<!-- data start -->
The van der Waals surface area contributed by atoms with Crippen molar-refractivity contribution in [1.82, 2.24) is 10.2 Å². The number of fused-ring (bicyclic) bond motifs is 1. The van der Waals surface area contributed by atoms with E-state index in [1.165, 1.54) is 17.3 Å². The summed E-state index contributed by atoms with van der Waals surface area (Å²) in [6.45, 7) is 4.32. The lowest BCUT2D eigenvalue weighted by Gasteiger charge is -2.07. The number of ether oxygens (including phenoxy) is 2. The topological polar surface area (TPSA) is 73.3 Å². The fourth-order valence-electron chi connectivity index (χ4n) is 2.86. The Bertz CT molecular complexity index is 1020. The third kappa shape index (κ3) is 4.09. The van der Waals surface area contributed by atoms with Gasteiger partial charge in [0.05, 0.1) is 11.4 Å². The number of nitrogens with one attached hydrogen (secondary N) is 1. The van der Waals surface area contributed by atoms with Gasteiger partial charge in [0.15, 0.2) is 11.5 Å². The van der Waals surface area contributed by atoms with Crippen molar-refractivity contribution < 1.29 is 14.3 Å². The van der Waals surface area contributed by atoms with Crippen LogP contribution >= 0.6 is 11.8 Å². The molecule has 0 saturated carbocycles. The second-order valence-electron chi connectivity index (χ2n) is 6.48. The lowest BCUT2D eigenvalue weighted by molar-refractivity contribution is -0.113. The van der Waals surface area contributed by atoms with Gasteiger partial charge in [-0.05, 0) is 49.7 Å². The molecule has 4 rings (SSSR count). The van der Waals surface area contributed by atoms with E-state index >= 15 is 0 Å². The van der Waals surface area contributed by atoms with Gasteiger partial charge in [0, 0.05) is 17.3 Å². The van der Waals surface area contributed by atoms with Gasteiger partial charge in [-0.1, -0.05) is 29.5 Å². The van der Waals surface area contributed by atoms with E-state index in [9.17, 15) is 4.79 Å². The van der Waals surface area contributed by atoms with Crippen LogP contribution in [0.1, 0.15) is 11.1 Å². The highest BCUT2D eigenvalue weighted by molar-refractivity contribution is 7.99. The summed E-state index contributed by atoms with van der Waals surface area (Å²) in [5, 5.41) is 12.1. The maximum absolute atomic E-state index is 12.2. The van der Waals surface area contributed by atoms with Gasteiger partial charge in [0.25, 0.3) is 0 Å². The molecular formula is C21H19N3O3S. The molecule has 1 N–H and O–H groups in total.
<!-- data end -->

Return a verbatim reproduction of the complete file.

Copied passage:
The van der Waals surface area contributed by atoms with Crippen molar-refractivity contribution in [1.82, 2.24) is 10.2 Å². The number of fused-ring (bicyclic) bond motifs is 1. The van der Waals surface area contributed by atoms with E-state index in [1.165, 1.54) is 17.3 Å². The summed E-state index contributed by atoms with van der Waals surface area (Å²) in [6.45, 7) is 4.32. The lowest BCUT2D eigenvalue weighted by Gasteiger charge is -2.07. The number of ether oxygens (including phenoxy) is 2. The topological polar surface area (TPSA) is 73.3 Å². The fourth-order valence-electron chi connectivity index (χ4n) is 2.86. The Bertz CT molecular complexity index is 1020. The third kappa shape index (κ3) is 4.09. The van der Waals surface area contributed by atoms with Gasteiger partial charge in [0.05, 0.1) is 11.4 Å². The number of nitrogens with one attached hydrogen (secondary N) is 1. The van der Waals surface area contributed by atoms with Gasteiger partial charge in [0.15, 0.2) is 11.5 Å². The van der Waals surface area contributed by atoms with Crippen molar-refractivity contribution < 1.29 is 14.3 Å². The van der Waals surface area contributed by atoms with Crippen LogP contribution >= 0.6 is 11.8 Å². The molecule has 0 saturated carbocycles. The second-order valence-electron chi connectivity index (χ2n) is 6.48. The lowest BCUT2D eigenvalue weighted by molar-refractivity contribution is -0.113. The van der Waals surface area contributed by atoms with Gasteiger partial charge in [-0.05, 0) is 49.7 Å². The molecule has 4 rings (SSSR count). The van der Waals surface area contributed by atoms with E-state index >= 15 is 0 Å². The van der Waals surface area contributed by atoms with Gasteiger partial charge in [0, 0.05) is 17.3 Å². The van der Waals surface area contributed by atoms with Gasteiger partial charge in [-0.1, -0.05) is 29.5 Å². The van der Waals surface area contributed by atoms with E-state index in [9.17, 15) is 4.79 Å². The van der Waals surface area contributed by atoms with Crippen LogP contribution in [0.1, 0.15) is 11.1 Å². The highest BCUT2D eigenvalue weighted by molar-refractivity contribution is 7.99. The summed E-state index contributed by atoms with van der Waals surface area (Å²) in [5, 5.41) is 12.1. The maximum absolute atomic E-state index is 12.2. The van der Waals surface area contributed by atoms with Gasteiger partial charge in [0.25, 0.3) is 0 Å². The molecular formula is C21H19N3O3S. The molecule has 1 N–H and O–H groups in total.